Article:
The latest adaptation of the Saint is a direct-to-digital film originally shot as a pilot for a TV series back in 2013. It was released with the recent death of 1960s star Sir Roger Moore, who appears in it.
The production has some good touches. It is certainly not the 1996 Saint film. Saint (2017) felt like the people who had made it had watched Saint films and TV shows and read Saint books, which isn’t something I could have said about the 1996 film or the telefilm
In the 2017 film, the Saint, the Robin Hood of crime, is called by a wealthy thief. The wealthy thief is involved in a scam to electronically move billions of dollars in humanitarian aid money belonging a third world country into an offshore account. After he grows a conscience and doesn’t follow through, his daughter is kidnapped. The Saint has to rescue the girl and make sure the aid money gets to its intended recipient.
This film has got a lot of nice touches that make it feel a little bit more like the Saint. It features two former “Saint actors,” Moore and Ian Ogilvy, who played the Saint in the late 1970s. The film also features Patricia Holm, a character from the novels, and gives the Saint a dopey sidekick who calls him “boss.” That’s vintage Saint of both literature and film right there.
Adam Rayner brings far more charm and charisma to the role than more recent portrayals. He’s not on the level of George Sanders in the 1940s or Moore in the 1960s, but there’s an infectious swashbuckling fun to the way Rayner plays the character and he’s a joy to watch.
Also unlike the 1996 film, the 2017 film gets the idea that the Robin Hood of Modern crime should, you know, be giving to the poor if he robs some crooks. The movie sets the Saint in the same vein as many of the pre-World War II books did.
So where does the telefilm film go wrong?
There are three big problems as I see it. First, there’s too much technobabble. I get that this is the twenty-first century and everything is computerized, but I’ve seen Star Trek episodes with less implausible babbling to support whatever scene is coming up next.
Second is the way Patricia Holm was written. In an updated story like this, it’d be smart to make Patricia Holm balance the Saint in skills, personality, with confidence in herself and who she is that would exceed what was written in novels in the 1920s-1940s.
What they decided to do is to make Patricia into the Maryest of Mary Sues. Yes, the 21st Century Patricia Holm is a computer genius and a self-defense expert who can handle everything herself. In a flashback, she is handcuffed to a jeep in the middle of the dessert. She manages to kill all three of the men holding her while still handcuffed.
Further, she works in as many opportunities to belittle our hero as possible because…Mary Sue. She even tells the Saint that she’s the brains of the operation and he’s just the muscle. Really?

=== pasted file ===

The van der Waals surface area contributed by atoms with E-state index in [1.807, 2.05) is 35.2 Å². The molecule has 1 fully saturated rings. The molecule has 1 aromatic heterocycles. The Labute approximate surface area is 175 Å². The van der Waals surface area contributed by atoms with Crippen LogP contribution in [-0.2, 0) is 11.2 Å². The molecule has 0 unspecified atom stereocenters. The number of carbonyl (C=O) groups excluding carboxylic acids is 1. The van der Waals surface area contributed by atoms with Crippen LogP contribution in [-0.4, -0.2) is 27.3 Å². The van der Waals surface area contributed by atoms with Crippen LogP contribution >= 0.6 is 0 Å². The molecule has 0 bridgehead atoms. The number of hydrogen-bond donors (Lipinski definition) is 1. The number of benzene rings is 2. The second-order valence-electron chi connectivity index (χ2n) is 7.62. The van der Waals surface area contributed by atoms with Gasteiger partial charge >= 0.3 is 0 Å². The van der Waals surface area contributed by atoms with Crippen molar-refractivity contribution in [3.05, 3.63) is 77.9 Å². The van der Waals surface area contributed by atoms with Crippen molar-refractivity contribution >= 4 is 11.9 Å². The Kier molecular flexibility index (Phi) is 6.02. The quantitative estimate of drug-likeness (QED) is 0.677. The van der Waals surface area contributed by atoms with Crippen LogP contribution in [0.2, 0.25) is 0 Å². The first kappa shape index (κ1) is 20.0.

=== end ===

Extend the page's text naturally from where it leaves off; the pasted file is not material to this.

The other big problem can summed up in a simple paragraph:
The Saint is great. Batman is great. Val Kilmer played Batman and he also played the Saint. However, the Saint is not Batman.
We learn at the start of the story that Simon’s family is tied to the Knights Templar (which is a very good idea), but we also learn the Saint was the son of a wealthy family, both of his parents were murdered before his eyes, someone who mentored him was evil, and he has a gift for disappearing when people turn their head.
And there are a few other things that make this movie reminiscent of Batman Begins. The pilot also hinted that an evil generic brotherhood would be Bat-Saint’s chief opponent rather than the traditional Saint approach of taking on whatever new and interesting villainy offers itself up to be defeated each week.
Finally, the ending feels tacked on and awkward, particularly a line that draws attention to the fact the actor who played Agent Fernak wasn’t available for this scene.
Some minor characters are so horrifically performed, it takes you out of the story, including in that final scene.
Overall, this isn’t a horrible film, but it could have been better and I felt Adam Rayner’s Saint really deserved a better film. Still, as it is, it manages to get enough right about the Saint to make this an enjoyable bit of action schlock. However, its attempts to update the Saint more often than not go awry and this holds it back.
Rating: 3.0 out of 5.0
This post contains affiliate links, which means that items purchased from these links may result in a commission being paid to the author of this post at no extra cost to the purchaser.
If you enjoyed this post, you can have new posts about Detective stories and the golden age of radio and television delivered automatically to your kindle.
Thanks Adam, Spot on! I knew you would have a larger well of experience to draw on. What does “ it certainly is not the 1996 saint film” mean? Was ‘96 good or bad?
The Kilmer saint film is the worst adaptation. Here’s my review of it.